It sounded like a good idea at the time.
I had read an article about these super-cool magnetic bumper stickers, CAUTION NEW DRIVER, and thought to myself. What a brilliant idea! Whenever I'm having my newly permitted child practice driving skills, I'll just slap it onto the back of the ol' van. Then all the other kindly drivers will be instantaneously aware and think to themselves, "Oh, look. How sweet, a new driver. I'll give him a nice, wide berth so he has plenty of room as he learns this new skill of driving."
I should have known better.
I was totally appalled. People spotted that sticker and raced as fast as they could to get around my poor kid: cutting in front of him as he slowed to a stop at red lights; illegally shooting past on the shoulder as he waited to make unprotected left-hand turns. Instead of patiently making allowances for him, as I'd thought they would, it was more like other drivers were in this frantic frenzy to get away from him before (Heaven forbid!) they were trapped behind him while he drove the speed limit or came to a complete stop before the white line.
One time, I forgot to take the thing off while I was driving around, and some dude passed me as I was accelerating on the entrance ramp to the highway!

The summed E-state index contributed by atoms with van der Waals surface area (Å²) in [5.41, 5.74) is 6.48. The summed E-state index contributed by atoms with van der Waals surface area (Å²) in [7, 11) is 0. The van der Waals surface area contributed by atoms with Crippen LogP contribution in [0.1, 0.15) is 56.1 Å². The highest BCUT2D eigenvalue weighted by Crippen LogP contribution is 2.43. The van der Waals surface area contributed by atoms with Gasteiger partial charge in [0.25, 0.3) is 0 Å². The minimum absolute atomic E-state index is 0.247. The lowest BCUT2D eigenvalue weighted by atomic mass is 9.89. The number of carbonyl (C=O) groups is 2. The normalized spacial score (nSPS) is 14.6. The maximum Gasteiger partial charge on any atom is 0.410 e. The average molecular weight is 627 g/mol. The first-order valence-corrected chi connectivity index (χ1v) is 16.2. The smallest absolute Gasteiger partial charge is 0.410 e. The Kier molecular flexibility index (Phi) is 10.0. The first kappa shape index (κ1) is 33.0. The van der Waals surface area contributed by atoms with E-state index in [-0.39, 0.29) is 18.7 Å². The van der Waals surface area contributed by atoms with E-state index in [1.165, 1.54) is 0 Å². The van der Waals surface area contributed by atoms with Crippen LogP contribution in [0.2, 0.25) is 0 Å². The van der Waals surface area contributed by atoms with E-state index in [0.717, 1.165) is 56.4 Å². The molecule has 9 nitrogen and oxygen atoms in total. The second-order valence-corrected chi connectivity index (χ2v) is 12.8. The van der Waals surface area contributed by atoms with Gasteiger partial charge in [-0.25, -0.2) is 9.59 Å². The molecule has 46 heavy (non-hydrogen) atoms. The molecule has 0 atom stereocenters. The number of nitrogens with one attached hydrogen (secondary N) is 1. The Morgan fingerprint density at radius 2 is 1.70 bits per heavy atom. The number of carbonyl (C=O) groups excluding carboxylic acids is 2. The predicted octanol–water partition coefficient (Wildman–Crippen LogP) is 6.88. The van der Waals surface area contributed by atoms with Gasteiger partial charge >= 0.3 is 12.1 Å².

Thinking back now, I didn't take it seriously enough when my son told me stories about driving lessons in the official student driver car. You know, the one with the BIG "Student Driver" sign stuck on top? He told me he and his fellow trainees had been cut off, shouted at and one older gentleman (cough!) had even honked at him while he was negotiating his way into a parking space.
Seriously, what is wrong with people? Are we really in such a rush we have no patience for newbies? And honestly, he's not that bad. (Thankfully, he doesn't read my blog and won't get a swelled head, but he's truly a focused, safe driver without being unusually slow or anything.)
Well, with all this being said, I still remain a hopeful optimist. I hope these were just a few unusually crabby folks we encountered. I hope that other drivers will exhibit patience and kindness during those times when they may least feel like it. And most of all, I hope people remember what it was like to be on the road for the first time: scary, nerve wracking, requiring full concentration. And the kid who's driving doesn't have it all that easy either. (Ha, ha!)
So, how about you? How do you handle situations when you encounter a new driver on the road?